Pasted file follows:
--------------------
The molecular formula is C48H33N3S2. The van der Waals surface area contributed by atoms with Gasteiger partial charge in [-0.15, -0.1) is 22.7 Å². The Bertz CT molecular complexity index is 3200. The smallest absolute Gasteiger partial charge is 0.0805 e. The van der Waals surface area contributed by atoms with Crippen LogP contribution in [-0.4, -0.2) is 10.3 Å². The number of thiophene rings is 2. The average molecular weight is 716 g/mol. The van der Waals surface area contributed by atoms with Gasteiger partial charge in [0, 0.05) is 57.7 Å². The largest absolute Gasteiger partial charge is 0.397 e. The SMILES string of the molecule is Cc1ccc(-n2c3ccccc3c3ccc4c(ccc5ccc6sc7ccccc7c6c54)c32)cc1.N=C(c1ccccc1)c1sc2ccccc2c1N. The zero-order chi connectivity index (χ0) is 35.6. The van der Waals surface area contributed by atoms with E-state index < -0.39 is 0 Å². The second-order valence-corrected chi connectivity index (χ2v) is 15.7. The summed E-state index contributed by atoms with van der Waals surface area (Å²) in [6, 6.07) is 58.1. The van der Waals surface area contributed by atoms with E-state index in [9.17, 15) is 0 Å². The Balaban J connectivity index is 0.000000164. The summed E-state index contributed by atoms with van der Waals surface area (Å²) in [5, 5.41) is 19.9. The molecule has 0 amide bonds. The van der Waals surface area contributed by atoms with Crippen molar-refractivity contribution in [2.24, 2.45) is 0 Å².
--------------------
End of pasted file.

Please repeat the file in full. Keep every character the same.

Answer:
The molecular formula is C48H33N3S2. The van der Waals surface area contributed by atoms with Gasteiger partial charge in [-0.15, -0.1) is 22.7 Å². The Bertz CT molecular complexity index is 3200. The smallest absolute Gasteiger partial charge is 0.0805 e. The van der Waals surface area contributed by atoms with Crippen LogP contribution in [-0.4, -0.2) is 10.3 Å². The number of thiophene rings is 2. The average molecular weight is 716 g/mol. The van der Waals surface area contributed by atoms with Gasteiger partial charge in [0, 0.05) is 57.7 Å². The largest absolute Gasteiger partial charge is 0.397 e. The SMILES string of the molecule is Cc1ccc(-n2c3ccccc3c3ccc4c(ccc5ccc6sc7ccccc7c6c54)c32)cc1.N=C(c1ccccc1)c1sc2ccccc2c1N. The zero-order chi connectivity index (χ0) is 35.6. The van der Waals surface area contributed by atoms with E-state index < -0.39 is 0 Å². The second-order valence-corrected chi connectivity index (χ2v) is 15.7. The summed E-state index contributed by atoms with van der Waals surface area (Å²) in [6, 6.07) is 58.1. The van der Waals surface area contributed by atoms with E-state index in [9.17, 15) is 0 Å². The Balaban J connectivity index is 0.000000164. The summed E-state index contributed by atoms with van der Waals surface area (Å²) in [5, 5.41) is 19.9. The molecule has 0 amide bonds. The van der Waals surface area contributed by atoms with Crippen molar-refractivity contribution in [2.24, 2.45) is 0 Å².